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Botanical Magnifiers

AdamsFolding pocket-sized single lens magnifiers have been sold for centuries and are still sold today. Early on, magnifiers of the type shown on this page were called 'botanical' magnifiers. Starting in the early 20th century they were often referred to as 'Loupes' although the instrument used by Jewelers is more commonly referred to as a loupe. As can be seen in the illustration to the left, magnifiers very similar to the later ones shown on this web page were sold by George Adams, and were pictured in the plates for his 'Essays on the Microscope' of 1787. They were likely housed in cattle horn.

botanical microscope

In 1848, a magnifier almost identical to the one shown here was sold by Pike, and likely many other retailers. This three lens device is most likely made of cattle horn. The lens enclosures are about 25 mm in diameter. The entire device measures 61 mm in length, and 100 mm when the lenses extend straight out. There are three different power lenses, the one of highest magnification having the smallest diameter. As is stated in Pike's description they can be used singly or in any combination to provide seven different magnifications. The spacer on the end not attached to the lens housings is made of three layers. This differs from the next example which has a single solid piece as a spacer.

XXXX microscope

XXXX microscope

XXXX microscope

XXXX microscope

This magnifier is nearly identical to the entry above it. This three lens device is also likely made of cattle horn. The lens enclosures are about 25 mm in diameter. The entire device measures 61 mm in length, and 100 mm when the lenses extend straight out.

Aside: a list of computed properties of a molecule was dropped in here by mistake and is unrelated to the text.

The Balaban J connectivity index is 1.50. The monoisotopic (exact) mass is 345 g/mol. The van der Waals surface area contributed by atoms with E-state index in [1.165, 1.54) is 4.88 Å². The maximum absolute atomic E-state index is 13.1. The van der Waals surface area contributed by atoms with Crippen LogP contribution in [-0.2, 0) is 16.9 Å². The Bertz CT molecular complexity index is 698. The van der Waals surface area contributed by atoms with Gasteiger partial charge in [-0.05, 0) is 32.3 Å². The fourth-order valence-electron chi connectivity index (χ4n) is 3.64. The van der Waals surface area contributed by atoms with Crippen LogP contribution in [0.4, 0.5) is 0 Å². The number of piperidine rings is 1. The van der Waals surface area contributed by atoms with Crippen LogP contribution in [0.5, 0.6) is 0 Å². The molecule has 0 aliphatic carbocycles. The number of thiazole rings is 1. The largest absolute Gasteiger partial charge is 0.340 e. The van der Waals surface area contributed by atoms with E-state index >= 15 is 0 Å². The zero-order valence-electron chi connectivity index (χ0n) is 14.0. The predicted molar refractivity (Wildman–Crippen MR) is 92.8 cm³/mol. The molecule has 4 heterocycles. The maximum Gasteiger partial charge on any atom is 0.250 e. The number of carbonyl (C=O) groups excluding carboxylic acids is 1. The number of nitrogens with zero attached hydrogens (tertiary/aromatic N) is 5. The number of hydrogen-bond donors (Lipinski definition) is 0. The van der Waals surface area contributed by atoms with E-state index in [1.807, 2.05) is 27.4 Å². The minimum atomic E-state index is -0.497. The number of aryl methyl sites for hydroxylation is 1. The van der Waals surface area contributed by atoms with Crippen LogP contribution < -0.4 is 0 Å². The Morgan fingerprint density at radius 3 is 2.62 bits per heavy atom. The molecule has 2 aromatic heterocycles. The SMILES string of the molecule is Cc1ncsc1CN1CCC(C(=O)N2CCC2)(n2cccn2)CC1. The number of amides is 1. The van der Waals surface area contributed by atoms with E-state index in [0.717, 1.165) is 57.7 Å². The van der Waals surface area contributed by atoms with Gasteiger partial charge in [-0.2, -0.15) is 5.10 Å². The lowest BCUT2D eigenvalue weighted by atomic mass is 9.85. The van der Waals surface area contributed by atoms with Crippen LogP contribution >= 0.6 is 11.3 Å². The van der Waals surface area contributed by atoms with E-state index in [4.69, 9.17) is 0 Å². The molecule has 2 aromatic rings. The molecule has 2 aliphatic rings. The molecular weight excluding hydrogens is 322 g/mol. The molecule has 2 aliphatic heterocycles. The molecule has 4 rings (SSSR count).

XXXX microscope

XXXX microscope

There are three different power lenses, the one of highest magnification having the smallest diameter. They can be used singly or in any combination to provide seven different magnifications. With all together inside the main casing, a hole permits use of all three at once, while stopping the lens down a bit to reduce distortion at the edges. The two differences from the preceding entry are the fact that the housing for this one has holes which allow the three lenses to be used together enclosed, and that the spacer on the end not attached to the lens supports is a solid piece of material rather than layers.


This magnifier, instead of having stacking lenses, has one on each side. It measures about 85 mm long when closed, 138 mm with both lenses extended straight out. The instrument is about 13 mm thick. The casing for the larger (lower power lens), is about 33 mm in diameter, while the smaller (higher power) lens casing is about 20 mm in diameter. Although this example is likely also made of cattle horn, the same basic design in hard rubber was offered by Queen in the last quarter of the nineteenth century.

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Microscope  Microscope1875 ad